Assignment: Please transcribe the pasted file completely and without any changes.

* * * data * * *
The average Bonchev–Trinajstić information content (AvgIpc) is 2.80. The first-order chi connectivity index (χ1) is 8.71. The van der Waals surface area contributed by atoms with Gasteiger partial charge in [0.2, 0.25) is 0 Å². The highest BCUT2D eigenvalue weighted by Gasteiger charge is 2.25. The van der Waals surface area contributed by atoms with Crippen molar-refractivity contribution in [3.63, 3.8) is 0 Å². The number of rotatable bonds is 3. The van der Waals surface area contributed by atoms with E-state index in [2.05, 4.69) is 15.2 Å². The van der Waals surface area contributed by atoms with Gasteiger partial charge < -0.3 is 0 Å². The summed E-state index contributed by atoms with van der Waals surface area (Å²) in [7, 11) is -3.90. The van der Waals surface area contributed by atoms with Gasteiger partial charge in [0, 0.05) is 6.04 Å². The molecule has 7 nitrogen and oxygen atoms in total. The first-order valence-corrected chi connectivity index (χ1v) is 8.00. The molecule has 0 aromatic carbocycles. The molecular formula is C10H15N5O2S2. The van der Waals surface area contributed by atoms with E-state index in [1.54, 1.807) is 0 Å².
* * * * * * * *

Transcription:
The average Bonchev–Trinajstić information content (AvgIpc) is 2.80. The first-order chi connectivity index (χ1) is 8.71. The van der Waals surface area contributed by atoms with Gasteiger partial charge in [0.2, 0.25) is 0 Å². The highest BCUT2D eigenvalue weighted by Gasteiger charge is 2.25. The van der Waals surface area contributed by atoms with Crippen molar-refractivity contribution in [3.63, 3.8) is 0 Å². The number of rotatable bonds is 3. The van der Waals surface area contributed by atoms with E-state index in [2.05, 4.69) is 15.2 Å². The van der Waals surface area contributed by atoms with Gasteiger partial charge < -0.3 is 0 Å². The summed E-state index contributed by atoms with van der Waals surface area (Å²) in [7, 11) is -3.90. The van der Waals surface area contributed by atoms with Gasteiger partial charge in [0, 0.05) is 6.04 Å². The molecule has 7 nitrogen and oxygen atoms in total. The first-order valence-corrected chi connectivity index (χ1v) is 8.00. The molecule has 0 aromatic carbocycles. The molecular formula is C10H15N5O2S2. The van der Waals surface area contributed by atoms with E-state index in [1.54, 1.807) is 0 Å².